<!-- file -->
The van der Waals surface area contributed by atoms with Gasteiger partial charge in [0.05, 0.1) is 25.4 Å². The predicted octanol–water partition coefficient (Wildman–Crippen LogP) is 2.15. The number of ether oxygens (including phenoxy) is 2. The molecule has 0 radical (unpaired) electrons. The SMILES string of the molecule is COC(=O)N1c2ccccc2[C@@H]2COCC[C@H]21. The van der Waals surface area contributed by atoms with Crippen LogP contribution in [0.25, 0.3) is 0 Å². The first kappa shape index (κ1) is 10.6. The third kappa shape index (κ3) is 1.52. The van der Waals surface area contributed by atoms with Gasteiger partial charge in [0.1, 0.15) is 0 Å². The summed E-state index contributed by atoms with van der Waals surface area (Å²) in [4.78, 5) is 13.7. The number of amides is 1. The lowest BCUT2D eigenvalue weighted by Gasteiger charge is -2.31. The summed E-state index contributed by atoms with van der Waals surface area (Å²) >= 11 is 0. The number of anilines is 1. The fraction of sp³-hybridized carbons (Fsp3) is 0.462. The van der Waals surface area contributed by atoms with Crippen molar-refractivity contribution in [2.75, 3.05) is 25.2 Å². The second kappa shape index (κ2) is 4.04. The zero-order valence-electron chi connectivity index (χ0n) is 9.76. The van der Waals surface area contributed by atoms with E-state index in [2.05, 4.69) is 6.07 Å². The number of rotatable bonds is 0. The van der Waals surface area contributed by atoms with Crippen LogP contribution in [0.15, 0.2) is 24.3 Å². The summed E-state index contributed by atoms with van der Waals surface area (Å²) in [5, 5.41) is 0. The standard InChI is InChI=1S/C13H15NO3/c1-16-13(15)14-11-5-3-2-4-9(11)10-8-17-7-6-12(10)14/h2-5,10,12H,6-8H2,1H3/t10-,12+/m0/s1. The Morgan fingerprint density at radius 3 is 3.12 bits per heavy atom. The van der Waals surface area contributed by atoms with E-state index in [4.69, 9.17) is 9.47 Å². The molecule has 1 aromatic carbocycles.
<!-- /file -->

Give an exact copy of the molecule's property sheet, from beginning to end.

The van der Waals surface area contributed by atoms with Gasteiger partial charge in [0.05, 0.1) is 25.4 Å². The predicted octanol–water partition coefficient (Wildman–Crippen LogP) is 2.15. The number of ether oxygens (including phenoxy) is 2. The molecule has 0 radical (unpaired) electrons. The SMILES string of the molecule is COC(=O)N1c2ccccc2[C@@H]2COCC[C@H]21. The van der Waals surface area contributed by atoms with Crippen LogP contribution in [0.25, 0.3) is 0 Å². The first kappa shape index (κ1) is 10.6. The third kappa shape index (κ3) is 1.52. The van der Waals surface area contributed by atoms with Gasteiger partial charge in [0.1, 0.15) is 0 Å². The summed E-state index contributed by atoms with van der Waals surface area (Å²) in [4.78, 5) is 13.7. The number of amides is 1. The lowest BCUT2D eigenvalue weighted by Gasteiger charge is -2.31. The summed E-state index contributed by atoms with van der Waals surface area (Å²) >= 11 is 0. The number of anilines is 1. The fraction of sp³-hybridized carbons (Fsp3) is 0.462. The van der Waals surface area contributed by atoms with Crippen molar-refractivity contribution in [2.75, 3.05) is 25.2 Å². The second kappa shape index (κ2) is 4.04. The zero-order valence-electron chi connectivity index (χ0n) is 9.76. The van der Waals surface area contributed by atoms with E-state index in [2.05, 4.69) is 6.07 Å². The number of rotatable bonds is 0. The van der Waals surface area contributed by atoms with Crippen LogP contribution in [0.15, 0.2) is 24.3 Å². The summed E-state index contributed by atoms with van der Waals surface area (Å²) in [5, 5.41) is 0. The standard InChI is InChI=1S/C13H15NO3/c1-16-13(15)14-11-5-3-2-4-9(11)10-8-17-7-6-12(10)14/h2-5,10,12H,6-8H2,1H3/t10-,12+/m0/s1. The Morgan fingerprint density at radius 3 is 3.12 bits per heavy atom. The van der Waals surface area contributed by atoms with E-state index in [4.69, 9.17) is 9.47 Å². The molecule has 1 aromatic carbocycles.